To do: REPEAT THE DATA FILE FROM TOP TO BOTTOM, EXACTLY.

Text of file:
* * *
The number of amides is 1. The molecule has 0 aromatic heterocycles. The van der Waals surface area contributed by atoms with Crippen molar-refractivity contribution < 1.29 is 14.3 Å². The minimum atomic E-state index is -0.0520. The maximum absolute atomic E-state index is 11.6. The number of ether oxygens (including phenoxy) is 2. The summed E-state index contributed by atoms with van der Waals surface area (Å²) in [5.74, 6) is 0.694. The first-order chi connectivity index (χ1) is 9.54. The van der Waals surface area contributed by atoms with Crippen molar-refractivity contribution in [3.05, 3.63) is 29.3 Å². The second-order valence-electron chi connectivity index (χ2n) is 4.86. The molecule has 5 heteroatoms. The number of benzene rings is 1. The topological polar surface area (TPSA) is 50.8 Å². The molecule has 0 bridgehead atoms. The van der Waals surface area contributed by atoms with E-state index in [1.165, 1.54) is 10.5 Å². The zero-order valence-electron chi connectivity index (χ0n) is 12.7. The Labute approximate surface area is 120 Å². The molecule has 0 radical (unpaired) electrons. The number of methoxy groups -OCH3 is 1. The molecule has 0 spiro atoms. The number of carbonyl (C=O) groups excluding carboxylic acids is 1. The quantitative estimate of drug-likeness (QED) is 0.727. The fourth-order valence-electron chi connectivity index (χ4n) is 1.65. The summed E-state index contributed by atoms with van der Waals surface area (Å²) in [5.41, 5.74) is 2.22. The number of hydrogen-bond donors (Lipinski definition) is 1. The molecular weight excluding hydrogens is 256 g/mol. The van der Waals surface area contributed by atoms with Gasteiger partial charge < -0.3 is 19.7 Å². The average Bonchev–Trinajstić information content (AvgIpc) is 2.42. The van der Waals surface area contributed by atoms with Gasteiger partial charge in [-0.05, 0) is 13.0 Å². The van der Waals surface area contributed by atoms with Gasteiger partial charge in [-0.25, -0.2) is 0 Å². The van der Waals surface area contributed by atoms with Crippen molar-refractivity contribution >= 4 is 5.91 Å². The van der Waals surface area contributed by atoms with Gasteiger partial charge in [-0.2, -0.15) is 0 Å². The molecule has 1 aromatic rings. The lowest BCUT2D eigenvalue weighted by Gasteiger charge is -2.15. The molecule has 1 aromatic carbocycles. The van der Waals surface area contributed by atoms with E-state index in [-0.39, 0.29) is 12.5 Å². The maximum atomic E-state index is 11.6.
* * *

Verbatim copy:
The number of amides is 1. The molecule has 0 aromatic heterocycles. The van der Waals surface area contributed by atoms with Crippen molar-refractivity contribution < 1.29 is 14.3 Å². The minimum atomic E-state index is -0.0520. The maximum absolute atomic E-state index is 11.6. The number of ether oxygens (including phenoxy) is 2. The summed E-state index contributed by atoms with van der Waals surface area (Å²) in [5.74, 6) is 0.694. The first-order chi connectivity index (χ1) is 9.54. The van der Waals surface area contributed by atoms with Crippen molar-refractivity contribution in [3.05, 3.63) is 29.3 Å². The second-order valence-electron chi connectivity index (χ2n) is 4.86. The molecule has 5 heteroatoms. The number of benzene rings is 1. The topological polar surface area (TPSA) is 50.8 Å². The molecule has 0 bridgehead atoms. The van der Waals surface area contributed by atoms with E-state index in [1.165, 1.54) is 10.5 Å². The zero-order valence-electron chi connectivity index (χ0n) is 12.7. The Labute approximate surface area is 120 Å². The molecule has 0 radical (unpaired) electrons. The number of methoxy groups -OCH3 is 1. The molecule has 0 spiro atoms. The number of carbonyl (C=O) groups excluding carboxylic acids is 1. The quantitative estimate of drug-likeness (QED) is 0.727. The fourth-order valence-electron chi connectivity index (χ4n) is 1.65. The summed E-state index contributed by atoms with van der Waals surface area (Å²) in [5.41, 5.74) is 2.22. The number of hydrogen-bond donors (Lipinski definition) is 1. The molecular weight excluding hydrogens is 256 g/mol. The van der Waals surface area contributed by atoms with Gasteiger partial charge < -0.3 is 19.7 Å². The average Bonchev–Trinajstić information content (AvgIpc) is 2.42. The van der Waals surface area contributed by atoms with Gasteiger partial charge in [-0.05, 0) is 13.0 Å². The van der Waals surface area contributed by atoms with Gasteiger partial charge in [-0.25, -0.2) is 0 Å². The van der Waals surface area contributed by atoms with Crippen molar-refractivity contribution >= 4 is 5.91 Å². The van der Waals surface area contributed by atoms with Gasteiger partial charge in [-0.2, -0.15) is 0 Å². The molecule has 1 aromatic rings. The lowest BCUT2D eigenvalue weighted by Gasteiger charge is -2.15. The molecule has 1 aromatic carbocycles. The van der Waals surface area contributed by atoms with E-state index in [-0.39, 0.29) is 12.5 Å². The maximum atomic E-state index is 11.6.